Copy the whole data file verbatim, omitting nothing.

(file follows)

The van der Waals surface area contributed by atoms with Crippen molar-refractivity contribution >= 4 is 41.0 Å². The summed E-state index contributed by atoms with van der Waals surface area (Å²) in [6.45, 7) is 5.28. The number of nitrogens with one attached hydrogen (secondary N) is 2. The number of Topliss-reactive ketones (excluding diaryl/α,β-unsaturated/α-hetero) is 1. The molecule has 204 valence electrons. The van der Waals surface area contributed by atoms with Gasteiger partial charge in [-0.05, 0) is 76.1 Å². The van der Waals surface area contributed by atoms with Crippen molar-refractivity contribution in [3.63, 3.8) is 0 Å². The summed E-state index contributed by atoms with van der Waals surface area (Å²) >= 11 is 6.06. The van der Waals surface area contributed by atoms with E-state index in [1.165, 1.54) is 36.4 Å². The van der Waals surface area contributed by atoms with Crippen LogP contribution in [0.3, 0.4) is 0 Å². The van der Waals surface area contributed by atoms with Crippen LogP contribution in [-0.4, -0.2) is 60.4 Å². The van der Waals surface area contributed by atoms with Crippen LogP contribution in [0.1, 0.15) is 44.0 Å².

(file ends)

The van der Waals surface area contributed by atoms with Crippen molar-refractivity contribution >= 4 is 41.0 Å². The summed E-state index contributed by atoms with van der Waals surface area (Å²) in [6.45, 7) is 5.28. The number of nitrogens with one attached hydrogen (secondary N) is 2. The number of Topliss-reactive ketones (excluding diaryl/α,β-unsaturated/α-hetero) is 1. The molecule has 204 valence electrons. The van der Waals surface area contributed by atoms with Gasteiger partial charge in [-0.05, 0) is 76.1 Å². The van der Waals surface area contributed by atoms with Crippen molar-refractivity contribution in [3.63, 3.8) is 0 Å². The summed E-state index contributed by atoms with van der Waals surface area (Å²) >= 11 is 6.06. The van der Waals surface area contributed by atoms with E-state index in [1.165, 1.54) is 36.4 Å². The van der Waals surface area contributed by atoms with Crippen LogP contribution in [0.3, 0.4) is 0 Å². The van der Waals surface area contributed by atoms with Crippen LogP contribution in [-0.4, -0.2) is 60.4 Å². The van der Waals surface area contributed by atoms with Crippen LogP contribution in [0.1, 0.15) is 44.0 Å².